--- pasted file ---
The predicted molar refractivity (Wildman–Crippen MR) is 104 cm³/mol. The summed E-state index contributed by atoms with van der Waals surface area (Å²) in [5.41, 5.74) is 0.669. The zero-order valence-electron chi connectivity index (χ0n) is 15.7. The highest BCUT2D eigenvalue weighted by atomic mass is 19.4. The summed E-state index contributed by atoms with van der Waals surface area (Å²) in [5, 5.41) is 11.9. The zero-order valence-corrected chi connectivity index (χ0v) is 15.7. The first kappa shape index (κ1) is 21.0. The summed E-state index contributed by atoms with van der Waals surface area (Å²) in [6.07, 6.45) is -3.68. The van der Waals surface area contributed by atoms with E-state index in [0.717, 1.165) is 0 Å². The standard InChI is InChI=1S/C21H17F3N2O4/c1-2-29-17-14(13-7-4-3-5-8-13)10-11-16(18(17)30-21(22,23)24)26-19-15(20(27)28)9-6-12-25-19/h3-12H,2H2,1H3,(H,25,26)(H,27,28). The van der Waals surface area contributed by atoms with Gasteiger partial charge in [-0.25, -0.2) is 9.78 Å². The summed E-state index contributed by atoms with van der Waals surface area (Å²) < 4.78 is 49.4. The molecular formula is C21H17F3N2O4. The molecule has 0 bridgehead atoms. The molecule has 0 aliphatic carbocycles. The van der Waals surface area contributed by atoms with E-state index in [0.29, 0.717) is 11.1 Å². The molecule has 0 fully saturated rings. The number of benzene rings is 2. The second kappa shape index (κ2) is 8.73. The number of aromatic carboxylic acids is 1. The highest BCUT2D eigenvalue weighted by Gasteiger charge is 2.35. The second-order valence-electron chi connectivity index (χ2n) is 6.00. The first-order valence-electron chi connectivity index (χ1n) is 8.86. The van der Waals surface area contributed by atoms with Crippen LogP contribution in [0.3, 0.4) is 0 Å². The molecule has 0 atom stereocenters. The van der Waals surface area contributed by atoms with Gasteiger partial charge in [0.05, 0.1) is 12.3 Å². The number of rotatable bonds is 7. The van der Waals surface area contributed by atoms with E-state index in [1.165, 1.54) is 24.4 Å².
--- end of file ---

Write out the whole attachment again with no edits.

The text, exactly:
The predicted molar refractivity (Wildman–Crippen MR) is 104 cm³/mol. The summed E-state index contributed by atoms with van der Waals surface area (Å²) in [5.41, 5.74) is 0.669. The zero-order valence-electron chi connectivity index (χ0n) is 15.7. The highest BCUT2D eigenvalue weighted by atomic mass is 19.4. The summed E-state index contributed by atoms with van der Waals surface area (Å²) in [5, 5.41) is 11.9. The zero-order valence-corrected chi connectivity index (χ0v) is 15.7. The first kappa shape index (κ1) is 21.0. The summed E-state index contributed by atoms with van der Waals surface area (Å²) in [6.07, 6.45) is -3.68. The van der Waals surface area contributed by atoms with E-state index in [0.717, 1.165) is 0 Å². The standard InChI is InChI=1S/C21H17F3N2O4/c1-2-29-17-14(13-7-4-3-5-8-13)10-11-16(18(17)30-21(22,23)24)26-19-15(20(27)28)9-6-12-25-19/h3-12H,2H2,1H3,(H,25,26)(H,27,28). The van der Waals surface area contributed by atoms with Gasteiger partial charge in [-0.25, -0.2) is 9.78 Å². The summed E-state index contributed by atoms with van der Waals surface area (Å²) < 4.78 is 49.4. The molecular formula is C21H17F3N2O4. The molecule has 0 bridgehead atoms. The molecule has 0 aliphatic carbocycles. The van der Waals surface area contributed by atoms with E-state index in [0.29, 0.717) is 11.1 Å². The molecule has 0 fully saturated rings. The number of benzene rings is 2. The second kappa shape index (κ2) is 8.73. The number of aromatic carboxylic acids is 1. The highest BCUT2D eigenvalue weighted by Gasteiger charge is 2.35. The second-order valence-electron chi connectivity index (χ2n) is 6.00. The first-order valence-electron chi connectivity index (χ1n) is 8.86. The van der Waals surface area contributed by atoms with Crippen LogP contribution in [0.3, 0.4) is 0 Å². The molecule has 0 atom stereocenters. The van der Waals surface area contributed by atoms with Gasteiger partial charge in [0.05, 0.1) is 12.3 Å². The number of rotatable bonds is 7. The van der Waals surface area contributed by atoms with E-state index in [1.165, 1.54) is 24.4 Å².